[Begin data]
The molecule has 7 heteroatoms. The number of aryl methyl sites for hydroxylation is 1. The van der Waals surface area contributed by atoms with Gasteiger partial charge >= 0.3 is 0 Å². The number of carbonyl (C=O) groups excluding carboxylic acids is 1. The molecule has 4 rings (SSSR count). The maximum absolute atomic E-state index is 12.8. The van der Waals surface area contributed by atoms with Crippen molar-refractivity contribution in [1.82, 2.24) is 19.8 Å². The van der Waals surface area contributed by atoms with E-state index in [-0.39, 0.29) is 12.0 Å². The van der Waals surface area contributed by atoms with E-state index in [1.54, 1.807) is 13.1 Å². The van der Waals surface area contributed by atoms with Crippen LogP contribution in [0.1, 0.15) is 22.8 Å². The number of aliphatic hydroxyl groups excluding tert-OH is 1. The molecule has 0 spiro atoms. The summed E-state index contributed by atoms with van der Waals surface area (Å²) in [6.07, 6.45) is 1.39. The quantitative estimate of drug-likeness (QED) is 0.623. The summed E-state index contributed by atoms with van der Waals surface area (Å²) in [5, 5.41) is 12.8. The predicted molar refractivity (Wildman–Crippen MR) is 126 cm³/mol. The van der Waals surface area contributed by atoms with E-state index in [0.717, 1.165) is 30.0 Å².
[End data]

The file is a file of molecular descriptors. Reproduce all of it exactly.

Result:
The molecule has 7 heteroatoms. The number of aryl methyl sites for hydroxylation is 1. The van der Waals surface area contributed by atoms with Gasteiger partial charge >= 0.3 is 0 Å². The number of carbonyl (C=O) groups excluding carboxylic acids is 1. The molecule has 4 rings (SSSR count). The maximum absolute atomic E-state index is 12.8. The van der Waals surface area contributed by atoms with Crippen molar-refractivity contribution in [1.82, 2.24) is 19.8 Å². The van der Waals surface area contributed by atoms with E-state index in [-0.39, 0.29) is 12.0 Å². The van der Waals surface area contributed by atoms with E-state index in [1.54, 1.807) is 13.1 Å². The van der Waals surface area contributed by atoms with Crippen LogP contribution in [0.1, 0.15) is 22.8 Å². The number of aliphatic hydroxyl groups excluding tert-OH is 1. The molecule has 0 spiro atoms. The summed E-state index contributed by atoms with van der Waals surface area (Å²) in [6.07, 6.45) is 1.39. The quantitative estimate of drug-likeness (QED) is 0.623. The summed E-state index contributed by atoms with van der Waals surface area (Å²) in [5, 5.41) is 12.8. The predicted molar refractivity (Wildman–Crippen MR) is 126 cm³/mol. The van der Waals surface area contributed by atoms with E-state index in [0.717, 1.165) is 30.0 Å².